Before granting a conditional use permit to build the North Woods School, St. Louis County claimed it had addressed public safety concerns raised by area residents.
But those concerns, specifically about increased traffic on Alango Road, were ignored. Instead, county officials simply declared (without evidence) that Alango Road would not see any significant jump in traffic.
But since the school opened in September, this narrow and hilly gravel road has seen a significant increase in traffic, as well as several accidents and near misses. The most recent occurred last week when a teenage girl slid into the back end of heavy machinery operated by local farmer Jim Eisner. Fortunately, no one was seriously injured, but the public shouldn’t have to depend on good luck when operating on Alango Road.
The hazards are increased with the decision of ISD 2142 to run four of its school buses daily over Alango Road. Despite the added school bus and other traffic, the county has failed to reduce potential safety hazards— even those identified by its own staff. Instead, it has taken token measures — putting new guard rails on a narrow bridge over Flint Creek and adding some signage on the road.
It’s not as if the county couldn’t anticipate the problems. Several people, including the Field Township Chairman, testified at public hearings that building a school at the district’s chosen site would result in a significant amount of additional traffic on a road that was designed strictly for limited local use. It was common sense that people arriving from the west would use Alango Road as a shortcut to the school, as many nearby residents had predicted during the permitting phase of the project. Indeed, ISD 2142 also chose that shortcut to cut transportation costs.
County Public Works staff had cautioned that increased traffic on Alango Road could create unsafe conditions. Chris Morris, a county public works official who now works for MnDOT, was dispatched back in 2010 to investigate the concerns raised about the road by local residents. In an email he later sent to his boss— County Public Works Director Jim Foldesi— Morris stated that if the road were to see significantly more traffic, the narrow bridge over Flint Creek would need to be replaced. In addition, he said some of the hills on the road should be modified to improve sight distance to a safe level.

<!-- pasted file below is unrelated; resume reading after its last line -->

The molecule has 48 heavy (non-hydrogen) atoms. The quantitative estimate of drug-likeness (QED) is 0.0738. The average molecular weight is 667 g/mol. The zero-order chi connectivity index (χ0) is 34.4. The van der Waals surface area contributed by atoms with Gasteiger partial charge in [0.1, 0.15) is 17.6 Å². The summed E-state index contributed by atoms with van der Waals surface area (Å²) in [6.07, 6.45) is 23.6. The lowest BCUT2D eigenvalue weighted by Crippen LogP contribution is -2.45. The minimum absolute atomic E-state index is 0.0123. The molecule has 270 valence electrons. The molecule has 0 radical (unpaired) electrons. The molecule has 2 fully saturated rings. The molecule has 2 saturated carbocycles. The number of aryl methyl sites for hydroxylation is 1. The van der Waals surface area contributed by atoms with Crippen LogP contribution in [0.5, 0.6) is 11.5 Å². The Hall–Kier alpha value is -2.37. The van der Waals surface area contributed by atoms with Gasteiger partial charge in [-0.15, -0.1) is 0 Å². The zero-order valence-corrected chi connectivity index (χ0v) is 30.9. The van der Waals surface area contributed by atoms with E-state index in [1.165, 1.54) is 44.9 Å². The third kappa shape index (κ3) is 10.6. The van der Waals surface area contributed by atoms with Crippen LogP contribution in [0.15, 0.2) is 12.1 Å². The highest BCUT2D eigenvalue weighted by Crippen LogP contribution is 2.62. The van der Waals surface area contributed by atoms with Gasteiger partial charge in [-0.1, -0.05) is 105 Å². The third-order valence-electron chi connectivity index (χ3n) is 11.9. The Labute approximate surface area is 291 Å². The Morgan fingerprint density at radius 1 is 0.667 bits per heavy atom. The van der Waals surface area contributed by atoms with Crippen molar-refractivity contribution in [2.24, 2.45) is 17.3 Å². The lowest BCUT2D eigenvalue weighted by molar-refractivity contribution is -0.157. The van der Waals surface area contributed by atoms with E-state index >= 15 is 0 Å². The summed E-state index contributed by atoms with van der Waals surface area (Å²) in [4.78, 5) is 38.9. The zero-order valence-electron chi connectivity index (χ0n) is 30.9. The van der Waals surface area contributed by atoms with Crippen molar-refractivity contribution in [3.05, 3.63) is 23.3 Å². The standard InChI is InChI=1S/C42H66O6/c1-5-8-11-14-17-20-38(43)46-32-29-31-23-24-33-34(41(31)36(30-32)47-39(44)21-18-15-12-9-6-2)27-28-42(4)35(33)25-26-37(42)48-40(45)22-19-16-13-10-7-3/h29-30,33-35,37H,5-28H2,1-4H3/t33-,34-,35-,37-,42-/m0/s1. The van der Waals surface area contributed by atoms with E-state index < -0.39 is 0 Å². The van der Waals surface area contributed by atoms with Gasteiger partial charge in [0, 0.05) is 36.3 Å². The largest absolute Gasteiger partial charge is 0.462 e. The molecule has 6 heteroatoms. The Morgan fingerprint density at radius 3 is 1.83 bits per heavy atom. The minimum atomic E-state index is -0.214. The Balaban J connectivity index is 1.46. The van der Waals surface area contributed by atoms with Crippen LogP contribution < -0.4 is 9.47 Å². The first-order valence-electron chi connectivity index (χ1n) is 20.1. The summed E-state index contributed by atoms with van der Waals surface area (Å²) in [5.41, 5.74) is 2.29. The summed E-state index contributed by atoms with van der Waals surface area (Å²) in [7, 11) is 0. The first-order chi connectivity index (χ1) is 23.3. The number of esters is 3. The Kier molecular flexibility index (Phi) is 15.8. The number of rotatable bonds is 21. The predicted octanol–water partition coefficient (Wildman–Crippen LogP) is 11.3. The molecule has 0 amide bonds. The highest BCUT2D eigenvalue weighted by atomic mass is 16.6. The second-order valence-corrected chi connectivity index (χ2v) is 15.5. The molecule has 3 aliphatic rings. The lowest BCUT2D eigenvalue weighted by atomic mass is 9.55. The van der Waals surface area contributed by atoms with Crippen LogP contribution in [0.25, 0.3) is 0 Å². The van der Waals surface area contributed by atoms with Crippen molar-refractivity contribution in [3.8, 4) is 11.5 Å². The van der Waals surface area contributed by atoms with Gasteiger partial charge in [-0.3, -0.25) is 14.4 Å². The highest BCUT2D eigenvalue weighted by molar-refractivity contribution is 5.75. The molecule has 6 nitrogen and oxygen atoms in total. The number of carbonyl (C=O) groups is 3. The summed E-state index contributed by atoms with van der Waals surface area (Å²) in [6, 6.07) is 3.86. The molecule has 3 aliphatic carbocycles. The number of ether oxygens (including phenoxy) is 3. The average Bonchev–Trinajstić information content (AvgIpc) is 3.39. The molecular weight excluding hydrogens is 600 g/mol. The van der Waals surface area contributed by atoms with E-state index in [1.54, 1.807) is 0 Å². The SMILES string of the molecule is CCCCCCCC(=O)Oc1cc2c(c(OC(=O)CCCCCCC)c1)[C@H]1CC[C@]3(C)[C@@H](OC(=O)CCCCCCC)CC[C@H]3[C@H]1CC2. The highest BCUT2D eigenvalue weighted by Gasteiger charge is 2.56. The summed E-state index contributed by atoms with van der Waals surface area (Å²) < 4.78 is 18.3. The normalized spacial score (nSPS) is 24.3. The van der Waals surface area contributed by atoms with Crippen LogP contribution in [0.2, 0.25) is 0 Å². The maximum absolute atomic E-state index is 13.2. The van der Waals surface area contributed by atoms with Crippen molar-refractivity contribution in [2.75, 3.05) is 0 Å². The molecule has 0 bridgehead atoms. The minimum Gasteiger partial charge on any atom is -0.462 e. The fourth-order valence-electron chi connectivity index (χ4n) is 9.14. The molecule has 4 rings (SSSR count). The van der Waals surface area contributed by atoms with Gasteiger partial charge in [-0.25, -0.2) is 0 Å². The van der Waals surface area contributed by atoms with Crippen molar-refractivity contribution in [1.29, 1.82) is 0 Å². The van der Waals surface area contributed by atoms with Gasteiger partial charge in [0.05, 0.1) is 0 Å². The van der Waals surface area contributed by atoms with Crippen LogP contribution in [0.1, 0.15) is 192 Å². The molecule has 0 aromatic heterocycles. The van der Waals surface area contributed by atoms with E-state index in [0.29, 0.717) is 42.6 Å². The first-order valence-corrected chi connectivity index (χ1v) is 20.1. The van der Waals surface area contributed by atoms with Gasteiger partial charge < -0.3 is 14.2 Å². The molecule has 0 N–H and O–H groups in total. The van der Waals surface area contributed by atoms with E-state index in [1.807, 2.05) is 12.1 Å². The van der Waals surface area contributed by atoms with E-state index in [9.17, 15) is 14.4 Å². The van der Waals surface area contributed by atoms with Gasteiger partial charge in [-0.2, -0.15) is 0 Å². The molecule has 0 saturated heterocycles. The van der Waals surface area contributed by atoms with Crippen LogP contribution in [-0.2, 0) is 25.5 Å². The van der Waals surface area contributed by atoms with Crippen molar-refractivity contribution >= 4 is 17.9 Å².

But no such actions were taken, as county officials opted instead to ignore the warnings of local residents. At the time, Foldesi, who is based in Duluth, simply proclaimed that drivers wouldn’t opt to take the shortcut. Unfortunately, wishful thinking typically isn’t the best way to address such concerns. In this case, Foldesi clearly erred.
And it’s not just the county that dropped the ball on safety. The Minnesota Department of Transportation had determined the need for a left-turn lane on Highway 53 at the Olson Road entrance and also recommended a reduction in speed near the entrance to the school. A speed limit of 40 mph was initially proposed when the school was in session or after-school activities were underway.
But none of these safety measures was in place when the school opened. It was only after some close calls that a speed limit sign of 45 mph was posted near the Olson Road entrance to the school. The left-turn lane may be added eventually as part of the Highway 53 improvement project, depending on whether any funds remain after the four-lane stretch from Rice River to Cook is completed.
That’s not acceptable. Delays in improving the safety of both Alango Road and the East Olson Road entrance to the North Woods School puts motorists, local residents, and schoolchildren at risk. The sooner those risks are addressed, the better. Both the state and county need to make safety improvements on the roads leading to the North Woods School a top priority.